I know Java doesn't allow unsigned types, so I was wondering how it casts an integer to a byte. Say I have an integer a with a value of 255 and I cast the integer to a byte. Is the value represented in the byte 11111111? In other words, is the value treated more as a signed 8 bit integer, or does it just directly copy the last 8 bits of the integer?
This is called a narrowing primitive conversion. According to the spec:
So it's the second option you listed (directly copying the last 8 bits). I am unsure from your question whether or not you are aware of how signed integral values are represented, so just to be safe I'll point out that the byte value 1111 1111 is equal to 1 in the two's complement system (which Java uses). 


yes, this is the way this casting works 


So the value of be in hex is 0xFF but the decimal value will be 1.
The value of b now is 0x00. This shows that java takes the last byte of the integer. ie. the last 8 bits but this is signed. 


Just a thought on what is said: Always mask your integer when converting to bytes with 0xFF (for ints). (Assuming myInt was assigned values from 0 to 255). e.g.
why? if myInt is bigger than 255, just typecasting to byte returns a negative value (2's complement) which you don't want.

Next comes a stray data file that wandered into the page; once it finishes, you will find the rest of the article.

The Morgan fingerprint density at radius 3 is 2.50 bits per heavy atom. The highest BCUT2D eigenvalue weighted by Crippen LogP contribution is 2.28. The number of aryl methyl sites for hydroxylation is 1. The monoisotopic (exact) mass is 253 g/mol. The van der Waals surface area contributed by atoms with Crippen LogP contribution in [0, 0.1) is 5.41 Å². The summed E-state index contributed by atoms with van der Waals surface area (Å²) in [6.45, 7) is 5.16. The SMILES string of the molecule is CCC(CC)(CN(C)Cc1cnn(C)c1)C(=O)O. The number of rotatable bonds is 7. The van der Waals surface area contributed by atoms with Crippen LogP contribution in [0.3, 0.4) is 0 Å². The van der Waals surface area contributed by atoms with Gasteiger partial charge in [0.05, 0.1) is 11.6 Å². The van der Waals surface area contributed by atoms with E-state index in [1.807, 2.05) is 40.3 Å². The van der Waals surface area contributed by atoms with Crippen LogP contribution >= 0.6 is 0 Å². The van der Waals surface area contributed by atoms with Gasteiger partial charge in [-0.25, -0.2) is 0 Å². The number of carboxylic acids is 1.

This is my version of casting any possible object to Byte



The conversion of a byte that contains a value bigger than 127 (i.e,. values 0x80 through 0xFF) to an int results in sign extension of the highorder bit of the byte value (i.e., bit 0x80). To remove the 'extra' one bits, use x & 0xFF; this forces bits higher than 0x80 (i.e., bits 0x100, 0x200, 0x400, ...) to zero but leaves the lower 8 bits as is. You can also write these; they are all equivalent: int pos = ((int) b) & 0xFF; // convert b to int first, then strip high bits int pos = b & 0xFF; // done as int arithmetic  the cast is not needed Java automatically 'promotes' integer types whose size (in # of bits) is smaller than int to an int value when doing arithmetic. This is done to provide a more deterministic result (than say C, which is less constrained in its specification). You may want to have a look at this question on casting a 'short'.